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Becker muscular dystrophy
A rare, genetic muscular dystrophy characterized by progressive muscle wasting and weakness due to degeneration of skeletal, smooth and cardiac muscle.
ORPHA:98895Classification level: Disorder
Becker muscular dystrophy (BMD) primarily affects males; in Europe the estimated prevalence ranges between 1:16,700-1:18,500 male births.
Onset is usually in childhood, typically after 7 years of age, but can be later. Presenting features in children include toe walking gait and or exercise-related cramps with or without myoglobinuria. Some patients may present following anesthetic induced acute rhabdomyolysis. In older patients, cardiomyopathy may be the presenting feature. As the condition progresses, muscle weakness leads to functional difficulties (difficulty climbing stairs or rising from a chair). Rarely, cardiomyopathy may be the presenting feature. Clinical examination reveals muscle pseudohypertrophy of the calf muscles and there may be atrophy of more proximal muscles such as the quadriceps. There is symmetrical and proximal muscle weakness, with the lower limbs being more severely affected than the upper limbs. There may be joint contractures, especially of the tendo- Achilles. The facial, ophthalmic and bulbar muscles are not involved. The condition is slowly progressive and about 40% of affected patients will eventually become wheelchair-dependent. In wheelchair dependent patients, restrictive respiratory insufficiency occurs due to weakness of the intercostal muscles and diaphragm. Cardiac involvement leads to dilated cardiomyopathy, which can be disproportionate to skeletal muscle involvement.
BMD is caused by dystrophin deficiency due to in-frame deletions, mutations or duplications in the DMD gene (Xp21.2).
Diagnosis is suspected on the basis of the clinical picture, family history and laboratory findings (raised serum creatine kinase to 10-100 times the normal level). The diagnosis is confirmed with DNA testing for variants in the DMD gene. Muscle biopsy shows a dystrophic picture with reduced dystrophin staining.
Differential diagnosis includes the limb girdle muscular dystrophies, Duchenne muscular dystrophy, malignant hyperthermia and metabolic muscle diseases. In some cases the distinction between a mild variant of BMD and X-linked dilated cardiomyopathy can be difficult.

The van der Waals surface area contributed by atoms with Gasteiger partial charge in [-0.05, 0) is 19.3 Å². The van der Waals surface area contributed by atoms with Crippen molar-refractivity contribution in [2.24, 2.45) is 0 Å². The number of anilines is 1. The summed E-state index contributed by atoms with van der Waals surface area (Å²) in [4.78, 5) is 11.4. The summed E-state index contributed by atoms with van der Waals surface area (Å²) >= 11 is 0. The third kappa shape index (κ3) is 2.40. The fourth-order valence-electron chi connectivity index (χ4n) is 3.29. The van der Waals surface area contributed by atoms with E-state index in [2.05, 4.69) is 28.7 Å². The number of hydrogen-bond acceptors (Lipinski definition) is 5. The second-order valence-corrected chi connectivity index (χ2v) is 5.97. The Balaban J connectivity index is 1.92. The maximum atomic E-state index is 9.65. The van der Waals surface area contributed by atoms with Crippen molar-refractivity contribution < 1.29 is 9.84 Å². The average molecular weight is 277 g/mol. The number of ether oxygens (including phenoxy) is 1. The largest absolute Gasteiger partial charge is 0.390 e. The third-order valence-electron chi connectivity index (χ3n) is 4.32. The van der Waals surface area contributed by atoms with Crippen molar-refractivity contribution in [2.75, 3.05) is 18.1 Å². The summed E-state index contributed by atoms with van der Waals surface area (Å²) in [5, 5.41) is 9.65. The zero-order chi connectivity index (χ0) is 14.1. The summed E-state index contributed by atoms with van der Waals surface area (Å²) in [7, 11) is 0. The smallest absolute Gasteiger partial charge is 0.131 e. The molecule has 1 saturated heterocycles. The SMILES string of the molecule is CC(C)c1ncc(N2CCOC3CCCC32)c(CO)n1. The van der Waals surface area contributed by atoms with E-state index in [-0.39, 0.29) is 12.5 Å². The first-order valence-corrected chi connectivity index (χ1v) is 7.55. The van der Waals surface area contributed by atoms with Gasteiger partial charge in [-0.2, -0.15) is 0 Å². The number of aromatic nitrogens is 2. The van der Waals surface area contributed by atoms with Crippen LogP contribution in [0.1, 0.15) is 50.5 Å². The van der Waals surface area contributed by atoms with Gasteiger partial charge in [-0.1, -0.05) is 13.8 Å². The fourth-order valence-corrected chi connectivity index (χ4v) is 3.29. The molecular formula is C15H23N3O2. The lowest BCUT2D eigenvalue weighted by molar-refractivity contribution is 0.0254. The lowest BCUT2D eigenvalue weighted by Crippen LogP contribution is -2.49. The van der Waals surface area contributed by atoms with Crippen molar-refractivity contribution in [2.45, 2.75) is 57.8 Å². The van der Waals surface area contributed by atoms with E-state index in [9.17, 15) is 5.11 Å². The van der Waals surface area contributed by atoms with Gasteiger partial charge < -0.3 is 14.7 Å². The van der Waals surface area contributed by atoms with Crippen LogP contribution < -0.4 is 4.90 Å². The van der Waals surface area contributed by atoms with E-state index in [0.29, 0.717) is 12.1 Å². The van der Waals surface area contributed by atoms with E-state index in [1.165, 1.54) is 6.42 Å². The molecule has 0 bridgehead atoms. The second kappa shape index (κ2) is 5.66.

If the diagnosis has been confirmed by genetic testing of carriers, then antenatal, genetic diagnosis is possible.
BMD is an X-linked recessive disease and genetic counseling is recommended. Male siblings of a proband have a 50% risk of being affected; female siblings have a 50% risk of being carriers. Whilst carriers are typically asymptomatic, a small percentage manifest milder forms of the disease (symptomatic form of muscular dystrophy of Duchenne and Becker in female carriers). Male offspring of an affected male do not inherit the disease, female offspring are obligate carriers.
Management and treatment
Management includes multidisciplinary care with physiotherapy to reduce joint contractures and prolong walking. Night time ankle-foot orthoses are prescribed for children to reduce tendo- achilles contractures. Cardiac surveillance and monitoring of respiratory function are very important to improve outcome. Early treatment of cardiomyopathy with ACE (angiotensin-converting enzyme) inhibitors and or beta-blockers is recommended, and referral for cardiac transplantation is appropriate for severely affected patients. Patients with respiratory insufficiency should have pneumococcal and flu vaccines. Respiratory insufficiency should be treated with nocturnal BiPAP (bilevel positive airway pressure) and cough augmentation.
BMD is slowly progressive with wide phenotypic variability. Despite childhood onset, independent walking is never lost before 16 years of age. Life-expectancy for patients can be normal but may be significantly shortened by dilated cardiomyopathy or respiratory failure.